An old trader of fragrance and partner of the Arochem Industry, Imdad Hussein 'Stationwala' told UNI here that Ratlam's 'Itr' had global demand and its USP was its non-alcoholic nature.
He said perfume-trader P M Rathore, who was the 'Godfather of Synthetic Perfume in Asia', started the fragrant oil's business in Ratlam in 1947 with Rs 60 lakh turnover. The business was carried forward by Mr Rathore's son Vijay Bhai. Later, Mr Stationwala became a business partner with 50 per cent stake. Presently, the business is flourishing with Rs three crore turnover with major presence in central India.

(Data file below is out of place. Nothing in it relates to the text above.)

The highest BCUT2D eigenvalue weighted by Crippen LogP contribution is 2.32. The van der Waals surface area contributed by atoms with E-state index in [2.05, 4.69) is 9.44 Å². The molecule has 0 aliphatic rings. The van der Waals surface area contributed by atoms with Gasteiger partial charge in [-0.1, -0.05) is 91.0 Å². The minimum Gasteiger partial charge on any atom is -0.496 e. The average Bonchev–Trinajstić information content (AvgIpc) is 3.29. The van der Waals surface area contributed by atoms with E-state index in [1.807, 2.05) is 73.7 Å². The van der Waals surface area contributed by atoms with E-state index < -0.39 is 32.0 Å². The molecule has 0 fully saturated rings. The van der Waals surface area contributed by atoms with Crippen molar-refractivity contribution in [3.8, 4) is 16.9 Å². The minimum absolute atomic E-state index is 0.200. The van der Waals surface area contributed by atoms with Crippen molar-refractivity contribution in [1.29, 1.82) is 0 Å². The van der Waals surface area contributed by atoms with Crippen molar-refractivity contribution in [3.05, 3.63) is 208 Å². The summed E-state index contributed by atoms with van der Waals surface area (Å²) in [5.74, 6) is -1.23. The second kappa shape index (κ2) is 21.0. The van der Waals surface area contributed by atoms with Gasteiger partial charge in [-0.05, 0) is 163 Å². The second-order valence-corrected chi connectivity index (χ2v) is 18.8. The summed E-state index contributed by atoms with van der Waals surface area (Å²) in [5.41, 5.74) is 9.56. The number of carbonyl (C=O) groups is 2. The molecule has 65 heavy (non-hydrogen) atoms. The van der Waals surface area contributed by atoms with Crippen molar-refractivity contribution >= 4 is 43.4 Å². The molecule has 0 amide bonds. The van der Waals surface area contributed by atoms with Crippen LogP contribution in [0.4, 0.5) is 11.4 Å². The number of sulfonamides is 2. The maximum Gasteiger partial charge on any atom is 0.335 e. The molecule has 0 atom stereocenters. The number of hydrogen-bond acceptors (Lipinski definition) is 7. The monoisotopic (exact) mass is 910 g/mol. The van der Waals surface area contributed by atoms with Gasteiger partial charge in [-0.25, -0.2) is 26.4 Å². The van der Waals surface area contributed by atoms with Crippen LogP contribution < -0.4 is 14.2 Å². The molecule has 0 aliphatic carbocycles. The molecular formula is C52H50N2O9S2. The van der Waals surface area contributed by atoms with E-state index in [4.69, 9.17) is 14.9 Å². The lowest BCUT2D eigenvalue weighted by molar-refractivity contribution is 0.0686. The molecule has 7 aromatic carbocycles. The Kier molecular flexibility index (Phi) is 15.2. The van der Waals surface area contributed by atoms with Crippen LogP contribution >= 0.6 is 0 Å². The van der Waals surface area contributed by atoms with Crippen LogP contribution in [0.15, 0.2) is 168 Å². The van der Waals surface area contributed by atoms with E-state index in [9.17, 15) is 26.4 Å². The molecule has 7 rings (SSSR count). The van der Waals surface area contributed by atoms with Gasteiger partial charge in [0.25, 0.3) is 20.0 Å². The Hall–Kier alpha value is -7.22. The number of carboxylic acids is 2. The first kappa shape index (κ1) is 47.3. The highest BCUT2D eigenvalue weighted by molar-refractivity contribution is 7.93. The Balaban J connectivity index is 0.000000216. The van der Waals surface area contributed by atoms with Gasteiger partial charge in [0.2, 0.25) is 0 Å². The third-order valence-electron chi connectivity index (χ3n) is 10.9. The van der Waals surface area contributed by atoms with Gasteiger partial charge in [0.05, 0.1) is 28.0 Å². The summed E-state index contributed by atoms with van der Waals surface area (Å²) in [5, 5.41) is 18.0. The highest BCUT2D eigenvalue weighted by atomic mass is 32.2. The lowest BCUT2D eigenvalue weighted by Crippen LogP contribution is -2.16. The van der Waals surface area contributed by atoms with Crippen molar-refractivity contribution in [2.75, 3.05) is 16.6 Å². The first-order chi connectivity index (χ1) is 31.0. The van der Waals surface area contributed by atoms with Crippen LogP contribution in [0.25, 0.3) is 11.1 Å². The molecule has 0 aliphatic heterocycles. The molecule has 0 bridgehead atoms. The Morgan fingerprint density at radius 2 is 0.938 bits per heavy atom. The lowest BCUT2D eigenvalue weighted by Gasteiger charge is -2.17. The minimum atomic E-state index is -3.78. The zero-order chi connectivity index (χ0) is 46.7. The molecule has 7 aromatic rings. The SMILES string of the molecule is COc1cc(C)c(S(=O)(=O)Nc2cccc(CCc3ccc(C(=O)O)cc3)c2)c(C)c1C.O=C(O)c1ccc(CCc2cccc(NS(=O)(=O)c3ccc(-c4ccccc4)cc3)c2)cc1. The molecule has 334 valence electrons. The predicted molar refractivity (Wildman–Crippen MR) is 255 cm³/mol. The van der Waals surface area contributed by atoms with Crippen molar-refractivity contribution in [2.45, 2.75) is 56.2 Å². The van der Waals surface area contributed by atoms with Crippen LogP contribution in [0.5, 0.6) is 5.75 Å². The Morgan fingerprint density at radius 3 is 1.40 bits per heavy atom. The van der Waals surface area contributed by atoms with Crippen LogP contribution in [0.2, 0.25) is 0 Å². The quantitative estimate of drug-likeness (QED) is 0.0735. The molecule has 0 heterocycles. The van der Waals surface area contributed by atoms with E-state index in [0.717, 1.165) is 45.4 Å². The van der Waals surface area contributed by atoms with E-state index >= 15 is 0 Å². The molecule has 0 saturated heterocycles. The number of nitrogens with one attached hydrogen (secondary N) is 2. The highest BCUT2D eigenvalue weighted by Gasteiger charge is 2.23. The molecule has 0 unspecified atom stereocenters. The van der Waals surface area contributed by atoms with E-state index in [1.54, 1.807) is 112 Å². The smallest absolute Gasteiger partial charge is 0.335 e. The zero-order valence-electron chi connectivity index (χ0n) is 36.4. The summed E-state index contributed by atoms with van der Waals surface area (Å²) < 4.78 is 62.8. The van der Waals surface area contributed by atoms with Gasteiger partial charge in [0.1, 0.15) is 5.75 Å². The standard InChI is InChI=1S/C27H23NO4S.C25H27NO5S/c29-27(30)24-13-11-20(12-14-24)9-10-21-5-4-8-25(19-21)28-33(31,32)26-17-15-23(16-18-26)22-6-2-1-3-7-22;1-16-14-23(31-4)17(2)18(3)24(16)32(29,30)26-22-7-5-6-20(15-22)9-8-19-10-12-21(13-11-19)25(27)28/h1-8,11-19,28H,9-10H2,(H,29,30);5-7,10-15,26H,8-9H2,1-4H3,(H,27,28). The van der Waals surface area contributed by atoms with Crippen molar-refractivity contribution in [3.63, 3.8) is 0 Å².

''Fragrance of Ratlam's 'Itr' has crossed political boundaries and reached the Arab nations, as alcohol-based perfumes are not used by Islam's followers,'' Mr Stationwala claimed.
Before 1947, 'Itr' was extracted from flowers but now it is manufactured through a distillation process, which is costly and difficult due to the scarcity of flowers. On the other hand, synthetic perfumes from aromatic chemicals are comparably cheaper and long-lasting.
He said Arochem Industry was manufacturing more than 100 varieties of synthetic perfumes.
''We do not use the mother base (ethyl alcohol) to dilute the perfume. Hence, it is not available in spray form, but being concentrated in nature it is more durable and effective,'' said Mr Stationwala.